Heather Burt and her dog Charlie explored the Plover River Segment of the Ice Age Trail in October 2013. / Heather Burt/For Wisconsinoutdoorfun.com
With the worst of Wisconsin's mosquito-season behind us, I decided it was time to revisit the Plover River Segment of the Ice Age Trail. Armed with the knowledge of this trail earned earlier this summer, I doused myself with bug spray just to be on the safe side although it quickly became clear this would be unnecessary.
Instead of sprinting through the woods to evade swarms of mosquitoes, as I did back in June, this was now a leisurely and peaceful hike. The trail was so different from the lush, green tropical forest that I experienced at the beginning of summer, leaving me with the feeling that I was on a completely new trail, rather than one I knew. The river was just as clear and beautiful as I remembered it, but this time it was framed by colorful trees. Fallen leaves floated past and river rocks were more visible with the lower water level. It's at once obvious why this is a Class I, high-quality trout stream sustaining wild-trout population - the water is unbelievably crystal clear!
The Ice Age Trail Mobile Skills Crew has done a fantastic job finishing up this segment. Now, instead of wandering in circles trying to figure out where the trail was when I reached the river crossing, a newly installed bench across the river beckoned me to hop the river boulders to the other side. I took a break on the bench to sit and contemplate the sound of the water babbling over the rocks as Charlie went off in search of sticks for me to throw. As I sat there, I became aware of a buzzing sound nearby; a swarming, buzzing sound. I looked up and saw that bees had made a nest in a knot hole in the pine tree above the bench. Not wanting to take a chance getting stung, we quickly moved on.
The fall colors intensified as we continued on into the forest to the top of the winding ridge of a moraine. We were surrounded by a rainbow of colors in every direction and the dwindling leaf cover allowed for wide open views. Even though the autumn colors aren't as vivid as they typically can be, probably due to drought conditions this summer, there is still a show to be seen.
It's a new feeling walking this trail after having gained so much hiking experience throughout the summer. I'm familiar with how to read my trail maps, estimating distances, understanding how temperatures and weather conditions will affect my hydration needs, and automatically watching for the yellow blazes marking the trail. It's funny how the yellow blaze has become such a familiar beacon; I hardly realize how often my eyes search them out and how much comfort they provide in knowing I am on the right track. The yellow blaze has become a friend of sorts.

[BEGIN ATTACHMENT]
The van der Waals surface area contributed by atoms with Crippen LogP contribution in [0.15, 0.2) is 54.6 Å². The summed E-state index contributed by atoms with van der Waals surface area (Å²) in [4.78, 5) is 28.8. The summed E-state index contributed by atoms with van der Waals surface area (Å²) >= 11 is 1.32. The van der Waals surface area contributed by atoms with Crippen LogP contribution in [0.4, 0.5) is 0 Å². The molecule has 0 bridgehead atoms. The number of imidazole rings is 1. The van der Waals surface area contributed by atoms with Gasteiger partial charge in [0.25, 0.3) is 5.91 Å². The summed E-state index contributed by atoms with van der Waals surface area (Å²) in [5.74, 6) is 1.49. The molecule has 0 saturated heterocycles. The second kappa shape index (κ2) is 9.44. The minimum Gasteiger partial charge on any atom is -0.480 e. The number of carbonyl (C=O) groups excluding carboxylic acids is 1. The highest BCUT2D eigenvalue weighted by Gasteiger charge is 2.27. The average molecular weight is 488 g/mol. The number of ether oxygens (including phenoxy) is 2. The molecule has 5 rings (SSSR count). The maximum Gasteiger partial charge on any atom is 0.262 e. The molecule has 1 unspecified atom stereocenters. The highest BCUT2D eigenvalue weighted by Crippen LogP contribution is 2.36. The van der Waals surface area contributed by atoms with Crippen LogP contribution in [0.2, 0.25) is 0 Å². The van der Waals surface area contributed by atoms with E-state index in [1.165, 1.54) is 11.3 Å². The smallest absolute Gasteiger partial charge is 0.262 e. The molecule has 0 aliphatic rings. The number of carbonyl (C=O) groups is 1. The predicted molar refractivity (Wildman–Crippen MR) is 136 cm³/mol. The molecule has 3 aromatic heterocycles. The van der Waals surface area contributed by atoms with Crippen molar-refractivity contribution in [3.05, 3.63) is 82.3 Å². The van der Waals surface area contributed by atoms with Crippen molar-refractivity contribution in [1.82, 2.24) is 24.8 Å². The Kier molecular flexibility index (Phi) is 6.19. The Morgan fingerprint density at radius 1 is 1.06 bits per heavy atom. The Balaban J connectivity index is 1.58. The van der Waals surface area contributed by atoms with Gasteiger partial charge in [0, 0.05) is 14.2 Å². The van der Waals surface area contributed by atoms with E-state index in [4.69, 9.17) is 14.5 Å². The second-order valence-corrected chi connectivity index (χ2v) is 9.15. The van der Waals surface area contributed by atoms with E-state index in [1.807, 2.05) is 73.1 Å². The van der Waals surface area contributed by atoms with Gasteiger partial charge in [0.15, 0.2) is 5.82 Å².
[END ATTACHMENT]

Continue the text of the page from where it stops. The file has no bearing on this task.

As the trail winds its way back toward the Plover River, rocks and boulders again protrude from the earth as tree roots twist themselves into fantastic shapes around them. With the loss of leaves and plants on the forest floor, these root sculptures are more easily seen. I began "seeing" shapes in them, just as a child would do with passing clouds in the sky. A tree and all its roots were completely and unbelievably secured to the top of a huge moss-covered boulder, looking more like a pterodactyl skull or a giant flamingo head than a tree root.
Tiny islands interspersed throughout the river sustain trees, plants and shrubs, all covered in soft green moss. The river flows through and around these mini-villages, providing habitat for countless fish, amphibians and other forest-dwellers. I noticed several small, black frogs near the riverbank and tried my best not to step on any of them. Without the horrendous mosquitoes that we experienced last time we were here, it was such a relaxing feeling to slow down and have the opportunity to observe the landscape. Numerous and enormous rocks seem to pop up everywhere. The trees are undaunted by their presence and just grow around them. Sometimes I'm amazed that there is a trail to be found in the maze of tree roots and rocks, but then ahead I'll see a yellow blaze and know I'm on the right track.
As we made our way back toward the parking lot, I was delighted and amazed to find the same small skull next to the trail that we had seen back in June. In the four months since we were last here, the skull and surrounding area was completely untouched - just as we had left it. It's admirable that other trail users have respected the "do not disturb" policy of the trail and have left things just as they found them so that others can enjoy the wild beauty too. It was another awesome hike on a trail that was at once familiar but also new and different. Changing seasons, rotating vegetation and weather can make even the most familiar trail feel like a new adventure!
Heather Burt documents the ongoing journey with her dog as they play, hike and road-trip around Wisconsin in her blog www.HikingWithHeather.blogspot.com. Burt hopes to bring awareness to our state's bountiful natural beauty while encouraging people to enjoy nature.